We all know that no two horses are the same. Even your seemingly identical bays and sorrels are special in their own ways. There are, however, some horses that are unmistakably unique. They have markings that make it impossible to confuse them with another horse, and their rare coat patterns always make them stand out in the herd. Blazes, stars, and socks are relatively common, but there are a few rare horse coat markings that we definitely don’t see every day.
The brindle pattern is fairly common in dogs, but it’s extremely rare in horses. According to Equine Tapestry, most brindle horses are conceived as fraternal twins that fuse early during embryonic development. As the fetus grows, pigments from the two individuals fuse to create a two-toned coat pattern.
The pattern is identified with uneven vertical stripes with two different colors. The contrasting colors make for a truly stunning horse. Because this rare coat pattern is a result of a genetic mistake, brindle horses cannot pass on their coloring to their offspring.
Ink Spots, Peacock Spots, Halo Spots
There are a few horse breeds famous for their spots, including the Appaloosa and Knabstrupper. People love these horses for their stunning good looks, but not all spots are the same. Most Appaloosas and Knabstruppers have solid-colored spots that make them look like the equine version of a Dalmatian. There are some, however, that have what are called ink spots, peacock spots, or halo spots.
You can tell the difference between the average spot and this rare type of coat marking by looking at the outer edge of each individual spot. Peacock spots are dark in the center and have a lighter ring around the outside.
If a horse is described as “flea-bitten,” it doesn’t necessarily mean they’re battling a plague of tiny blood-sucking parasites. “Flea bites” is also a term to describe a rare type of horse coat marking. Usually only seen in heterozygous Grays, the flea-bitten coat pattern consists of white hair with a smattering of small speckles.
Looking almost like freckles, the markings can be spread out or close together. Most gray horses that develop flea bites were completely white at one point in their lives.
Lacing, Cobwebbing, Giraffe Spots, Reverse Dapples
Also called reverse dappling, cobwebbing or giraffe spots, lacing is an interconnected white pattern that forms on a horse’s back. It’s even more rare for the lacing to be a darker color than the horse’s coat—this is called shadow lacing.
There is some debate as to whether lacing is a rare genetic coat pattern or a type of scarring. Sometimes when horses heal from an injury, the scar will show up like a lace pattern. There are horses, however, that develop the pattern without any kind of injury, and it seems to be passed down between families as a recessive gene. If you don’t know a horse’s history, there is a possibility that their lacing could be due to an old injury, but it could also be a rare coat pattern that can change size and pattern as the horse ages.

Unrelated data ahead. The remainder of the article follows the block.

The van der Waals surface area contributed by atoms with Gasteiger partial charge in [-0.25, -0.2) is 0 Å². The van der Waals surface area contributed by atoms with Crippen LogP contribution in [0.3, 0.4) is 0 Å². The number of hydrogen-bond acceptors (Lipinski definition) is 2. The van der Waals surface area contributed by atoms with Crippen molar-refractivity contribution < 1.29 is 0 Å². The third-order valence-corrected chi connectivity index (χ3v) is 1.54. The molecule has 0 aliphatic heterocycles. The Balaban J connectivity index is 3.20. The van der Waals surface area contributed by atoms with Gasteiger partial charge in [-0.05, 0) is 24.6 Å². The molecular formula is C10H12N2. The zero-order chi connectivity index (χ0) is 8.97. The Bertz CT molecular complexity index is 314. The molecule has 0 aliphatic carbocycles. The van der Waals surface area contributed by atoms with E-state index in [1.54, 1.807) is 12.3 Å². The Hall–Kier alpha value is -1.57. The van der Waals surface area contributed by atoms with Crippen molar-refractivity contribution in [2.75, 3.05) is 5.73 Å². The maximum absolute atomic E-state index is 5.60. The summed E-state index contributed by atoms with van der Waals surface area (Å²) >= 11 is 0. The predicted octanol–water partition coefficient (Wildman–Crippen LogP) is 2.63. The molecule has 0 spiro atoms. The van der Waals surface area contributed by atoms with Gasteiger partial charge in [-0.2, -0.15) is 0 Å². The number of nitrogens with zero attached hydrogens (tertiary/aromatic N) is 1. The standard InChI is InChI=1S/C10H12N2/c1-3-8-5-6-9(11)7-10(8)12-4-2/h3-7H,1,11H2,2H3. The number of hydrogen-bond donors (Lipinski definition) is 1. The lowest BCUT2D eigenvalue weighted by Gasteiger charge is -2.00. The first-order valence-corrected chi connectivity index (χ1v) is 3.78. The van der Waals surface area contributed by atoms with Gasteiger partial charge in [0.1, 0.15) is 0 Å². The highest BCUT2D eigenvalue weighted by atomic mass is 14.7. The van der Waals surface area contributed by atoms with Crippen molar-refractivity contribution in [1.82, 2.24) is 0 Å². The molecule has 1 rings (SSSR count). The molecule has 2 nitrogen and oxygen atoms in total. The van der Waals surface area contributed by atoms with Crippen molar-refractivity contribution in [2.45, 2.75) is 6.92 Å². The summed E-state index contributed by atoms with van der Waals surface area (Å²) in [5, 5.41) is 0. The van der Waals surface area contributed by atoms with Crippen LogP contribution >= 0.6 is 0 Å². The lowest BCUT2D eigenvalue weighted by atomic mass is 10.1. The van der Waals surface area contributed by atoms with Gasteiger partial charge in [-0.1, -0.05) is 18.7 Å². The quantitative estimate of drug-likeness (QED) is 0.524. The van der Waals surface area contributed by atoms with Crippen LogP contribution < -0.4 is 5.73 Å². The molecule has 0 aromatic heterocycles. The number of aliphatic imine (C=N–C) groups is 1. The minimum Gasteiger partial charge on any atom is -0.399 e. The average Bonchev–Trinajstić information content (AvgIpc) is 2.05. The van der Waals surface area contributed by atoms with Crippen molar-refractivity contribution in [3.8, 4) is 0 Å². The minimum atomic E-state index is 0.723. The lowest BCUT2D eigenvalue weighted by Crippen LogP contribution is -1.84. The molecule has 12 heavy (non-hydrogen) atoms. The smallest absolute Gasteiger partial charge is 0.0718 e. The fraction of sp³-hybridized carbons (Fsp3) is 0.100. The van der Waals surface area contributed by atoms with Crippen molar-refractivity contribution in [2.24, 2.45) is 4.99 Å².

Similar to flea bites, birdcatcher spots are small white spots that usually show up later in a horse’s life. Most spots are between dime and quarter size and don’t seem to be linked to any particular breed. While they’re rare, it seems any breed of horse can develop these small spots, and more can show up as the horse gets older.
At first glance, a birdcatcher spot looks like a speck of bird poop stuck to your horse’s coat. That’s not, however, how the marks got their name. Birdcatcher was the name of a Thoroughbred stallion that had these spots on his flanks. Not many horses have them, but they should not be confused with scars or other injuries. To make these rare horse coat markings even more mysterious, some horse owners claim birdcatcher spots can move with time.
Grease Stains or Bend-Or Spots
Named after a British racehorse, Bend Or spots are patches of dark hair that look like grease stains. The famous Bend Or was well-known for his wins as well as the motor oil-like spot on his side. Out of all the horses with this rare coat marking, most can claim Bend Or as an ancestor
These grease stains are most likely to show up on bay or chestnut horses. It’s also possible, however, for Palomino horses to either be born with or develop the smudges over time.